Making Sense of all the Interference

Farm Families in Rocking Chairs
Farm Family Listening to Radio, c. 1925-1930. USDA Extension Service. Library of Congress.

New technology always gives us something to talk about. Whether you love the latest gadget or think its a sign of the fall of civilization, we all seem to have strong opinions about tech, especially when it disrupts old ways of doing things.

I enjoy reading old responses to new inventions. And there are plenty of them out there so I don’t think I’ll ever run out of these historical hot takes.

Seeing how older generations responded to new technology is helpful for us today in a few ways. They can show us how our relationship with certain technologies have evolved and how people have used the same things differently over time. Historical writings on new technology can also show give us ideas on how we might think about and respond to new tech that becomes available in our lifetimes.

Seeing what previous generations thought of telegraphs, radio, or the assembly line back in the day better prepares us to respond to recent innovations like mobile technology, algorithm systems, and new social media platforms.

These records are a roadmap for us as we drive into the 21st century, because you KNOW there are many new technologies awaiting us down the road. We won’t fully understand them until we’ve gotten a chance to interact with them for a while and see how it goes.

The dawn of radio in the early 20th century is, I think, one of the best inventions to study to prepare ourselves for the worlds of tomorrow. This communication medium built on existing technologies, but was also a distinctly new thing. It was quickly adopted by millions, launched new industries, and had seismic impacts on virtually every corner of society. Historians are still unpacking the influence radio had on everything from advertising and entertainment to politics and the domestic sphere.

Of course, radio also spurred many lively discussions. There were radio critics, radio champions, and the merely radio-curious. Everyone was trying to understand what radio meant and what its place would be in the world. I’ve previously featured writings on radio from its early years (1920s and early 1930s) that approached radio with humor, with suspicion, and with greedy eyes ready to make a profit on it.

Here is one more think-piece on radio, written by journalist William Bolitho in the late 1920s. He has an interesting take what he saw as a rift between intended audience of radio programs and the actual people listening to the programs. Radios originally didn’t have the power to broadcast far from their stations and you had to be local to listen. But by the late 20s powerful broadcasting tech let radios reach faraway lands and listeners very different from themselves. What happens, Bolitho wonders, when you can listen to stations anywhere on your radio? What happens when you know that your program will be heard by people all over the world and not just your neighbors?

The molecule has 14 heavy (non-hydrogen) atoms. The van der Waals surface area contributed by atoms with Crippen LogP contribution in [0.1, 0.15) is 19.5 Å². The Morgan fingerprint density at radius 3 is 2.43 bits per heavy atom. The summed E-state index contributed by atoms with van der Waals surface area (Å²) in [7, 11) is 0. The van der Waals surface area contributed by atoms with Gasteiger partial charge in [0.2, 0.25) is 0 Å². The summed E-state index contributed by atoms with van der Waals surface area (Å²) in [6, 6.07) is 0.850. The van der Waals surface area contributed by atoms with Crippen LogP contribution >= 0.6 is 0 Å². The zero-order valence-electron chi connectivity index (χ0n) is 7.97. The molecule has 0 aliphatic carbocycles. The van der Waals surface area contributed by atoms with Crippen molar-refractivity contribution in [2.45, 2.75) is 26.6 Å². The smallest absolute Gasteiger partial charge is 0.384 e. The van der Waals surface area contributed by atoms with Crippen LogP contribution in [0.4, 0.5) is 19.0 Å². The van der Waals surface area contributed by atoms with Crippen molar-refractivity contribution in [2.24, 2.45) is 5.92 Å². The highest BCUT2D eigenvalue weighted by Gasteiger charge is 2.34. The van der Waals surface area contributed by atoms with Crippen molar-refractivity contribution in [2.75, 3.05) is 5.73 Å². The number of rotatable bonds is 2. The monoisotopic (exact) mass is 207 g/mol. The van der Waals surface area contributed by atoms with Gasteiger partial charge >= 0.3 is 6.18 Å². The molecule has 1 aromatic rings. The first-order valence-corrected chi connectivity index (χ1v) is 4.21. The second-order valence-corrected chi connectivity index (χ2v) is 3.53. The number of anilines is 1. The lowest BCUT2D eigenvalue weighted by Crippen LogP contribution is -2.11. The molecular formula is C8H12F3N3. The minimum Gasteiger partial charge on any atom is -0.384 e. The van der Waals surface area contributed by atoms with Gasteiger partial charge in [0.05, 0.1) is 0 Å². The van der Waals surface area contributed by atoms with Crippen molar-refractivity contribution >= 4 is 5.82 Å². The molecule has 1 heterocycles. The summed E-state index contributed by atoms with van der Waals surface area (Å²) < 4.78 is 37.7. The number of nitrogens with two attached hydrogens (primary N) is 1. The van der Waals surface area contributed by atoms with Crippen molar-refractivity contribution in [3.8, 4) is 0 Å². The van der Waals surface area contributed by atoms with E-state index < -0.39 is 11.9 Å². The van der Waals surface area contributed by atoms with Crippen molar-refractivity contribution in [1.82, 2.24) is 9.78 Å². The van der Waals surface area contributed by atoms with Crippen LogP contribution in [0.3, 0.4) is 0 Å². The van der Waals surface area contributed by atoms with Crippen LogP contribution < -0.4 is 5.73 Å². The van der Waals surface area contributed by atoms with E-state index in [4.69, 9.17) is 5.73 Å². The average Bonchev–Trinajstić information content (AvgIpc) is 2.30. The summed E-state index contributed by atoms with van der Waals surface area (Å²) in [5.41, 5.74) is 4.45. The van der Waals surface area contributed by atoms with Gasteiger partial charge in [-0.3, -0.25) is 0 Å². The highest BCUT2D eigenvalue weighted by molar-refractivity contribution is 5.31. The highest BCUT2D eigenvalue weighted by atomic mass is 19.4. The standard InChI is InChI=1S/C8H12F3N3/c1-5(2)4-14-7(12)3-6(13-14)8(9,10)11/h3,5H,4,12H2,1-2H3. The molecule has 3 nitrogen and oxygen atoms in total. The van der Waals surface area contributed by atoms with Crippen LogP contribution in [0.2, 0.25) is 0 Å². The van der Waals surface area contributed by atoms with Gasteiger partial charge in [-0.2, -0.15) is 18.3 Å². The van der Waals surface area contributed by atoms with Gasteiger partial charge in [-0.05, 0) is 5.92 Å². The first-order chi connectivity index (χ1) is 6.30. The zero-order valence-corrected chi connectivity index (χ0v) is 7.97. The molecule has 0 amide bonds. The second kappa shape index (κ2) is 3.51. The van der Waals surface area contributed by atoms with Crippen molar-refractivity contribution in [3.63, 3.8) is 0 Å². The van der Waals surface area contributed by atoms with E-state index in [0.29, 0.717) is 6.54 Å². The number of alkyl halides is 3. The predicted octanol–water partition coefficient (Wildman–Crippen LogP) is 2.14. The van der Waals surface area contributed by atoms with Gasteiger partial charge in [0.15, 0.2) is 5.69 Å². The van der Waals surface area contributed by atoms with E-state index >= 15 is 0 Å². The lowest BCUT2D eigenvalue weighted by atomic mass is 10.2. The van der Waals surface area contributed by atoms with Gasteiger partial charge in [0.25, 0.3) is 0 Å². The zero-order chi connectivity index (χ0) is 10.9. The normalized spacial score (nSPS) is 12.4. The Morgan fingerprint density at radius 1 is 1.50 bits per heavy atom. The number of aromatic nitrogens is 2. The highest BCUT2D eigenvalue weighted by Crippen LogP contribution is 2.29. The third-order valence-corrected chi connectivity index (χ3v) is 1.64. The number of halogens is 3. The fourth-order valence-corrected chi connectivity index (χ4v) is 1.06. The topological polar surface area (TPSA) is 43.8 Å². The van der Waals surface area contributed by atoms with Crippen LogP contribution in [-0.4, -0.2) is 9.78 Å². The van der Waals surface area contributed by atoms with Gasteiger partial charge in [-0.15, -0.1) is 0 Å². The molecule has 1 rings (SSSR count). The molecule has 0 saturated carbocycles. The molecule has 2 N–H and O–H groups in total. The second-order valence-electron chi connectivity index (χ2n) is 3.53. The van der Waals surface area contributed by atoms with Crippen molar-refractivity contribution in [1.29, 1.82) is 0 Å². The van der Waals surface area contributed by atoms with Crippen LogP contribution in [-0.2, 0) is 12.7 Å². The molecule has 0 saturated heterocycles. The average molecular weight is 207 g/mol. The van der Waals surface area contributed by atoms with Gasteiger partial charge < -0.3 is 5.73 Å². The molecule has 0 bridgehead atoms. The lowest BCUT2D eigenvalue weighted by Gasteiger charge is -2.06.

Haymaking to Radio
“Modern Maude Muller haymaking to radio near Butler, N.J. 1923. Library of Congress.

Our age, which is cursed with inhuman savagery and want, also allows us superhuman pleasures. The most terrific of all our compensations for living in these days is the unnatural power of “listening in.” Its enjoyment is as general as taxes; like so significant a number of out modern inventions, its benefits go as far as the limits of the race, and have no partiality for a class. The workmen, the clerk, whose means so seldom extend to a first class cinema, still less to those rare and expensive occasions when a real singer is singing real music, are the very favorites of the marvel.

The great inventors and scientists, like the greatest business men, are often universal benefactors beside whom the most renowned saints of religion cut a poor figure. The glorious perfecter of Radio has done more in a year for drab millions the world over than all the amiable missionaries of the nineteenth century together.

His mark is the antenna wire, which for countless miles of hopeless backdoors is hung out to mark that there lives one who has broken through loneliness, conquered poverty and forgotten misery in possession of a pragmatical secret that was out of reach even of the dreams of ancient magicians. This wire that slants or sags from millions of chimney pots to forlorn trees, or the biscuit-tin roofs of chicken-sheds, or simply to the copings of soot-rooted walls, ties its owner to the life of the whole world, from which he seemed endlessly separated; and by the most immediate and living of senses, not cold sight but human and familiar hearing.